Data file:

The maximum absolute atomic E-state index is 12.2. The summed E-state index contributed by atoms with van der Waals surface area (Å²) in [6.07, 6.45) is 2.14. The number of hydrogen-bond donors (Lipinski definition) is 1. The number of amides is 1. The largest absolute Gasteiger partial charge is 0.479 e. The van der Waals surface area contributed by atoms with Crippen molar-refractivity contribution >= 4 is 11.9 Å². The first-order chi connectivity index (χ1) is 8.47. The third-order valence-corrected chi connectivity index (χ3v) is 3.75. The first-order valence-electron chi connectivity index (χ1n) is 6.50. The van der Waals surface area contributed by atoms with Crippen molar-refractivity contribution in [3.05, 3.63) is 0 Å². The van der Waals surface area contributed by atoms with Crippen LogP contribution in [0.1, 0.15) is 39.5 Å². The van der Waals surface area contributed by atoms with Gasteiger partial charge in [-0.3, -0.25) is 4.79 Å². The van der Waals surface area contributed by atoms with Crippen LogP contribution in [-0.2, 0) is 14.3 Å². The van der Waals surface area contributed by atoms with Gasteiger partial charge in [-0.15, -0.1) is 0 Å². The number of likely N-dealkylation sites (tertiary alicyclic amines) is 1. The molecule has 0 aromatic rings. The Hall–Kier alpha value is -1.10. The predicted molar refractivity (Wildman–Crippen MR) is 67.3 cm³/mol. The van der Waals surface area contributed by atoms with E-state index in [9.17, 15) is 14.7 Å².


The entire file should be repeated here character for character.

The maximum absolute atomic E-state index is 12.2. The summed E-state index contributed by atoms with van der Waals surface area (Å²) in [6.07, 6.45) is 2.14. The number of hydrogen-bond donors (Lipinski definition) is 1. The number of amides is 1. The largest absolute Gasteiger partial charge is 0.479 e. The van der Waals surface area contributed by atoms with Crippen molar-refractivity contribution >= 4 is 11.9 Å². The first-order chi connectivity index (χ1) is 8.47. The third-order valence-corrected chi connectivity index (χ3v) is 3.75. The first-order valence-electron chi connectivity index (χ1n) is 6.50. The van der Waals surface area contributed by atoms with Crippen molar-refractivity contribution in [3.05, 3.63) is 0 Å². The van der Waals surface area contributed by atoms with Crippen LogP contribution in [0.1, 0.15) is 39.5 Å². The van der Waals surface area contributed by atoms with Gasteiger partial charge in [-0.3, -0.25) is 4.79 Å². The van der Waals surface area contributed by atoms with Crippen LogP contribution in [-0.2, 0) is 14.3 Å². The van der Waals surface area contributed by atoms with Gasteiger partial charge in [-0.15, -0.1) is 0 Å². The number of likely N-dealkylation sites (tertiary alicyclic amines) is 1. The molecule has 0 aromatic rings. The Hall–Kier alpha value is -1.10. The predicted molar refractivity (Wildman–Crippen MR) is 67.3 cm³/mol. The van der Waals surface area contributed by atoms with E-state index in [9.17, 15) is 14.7 Å².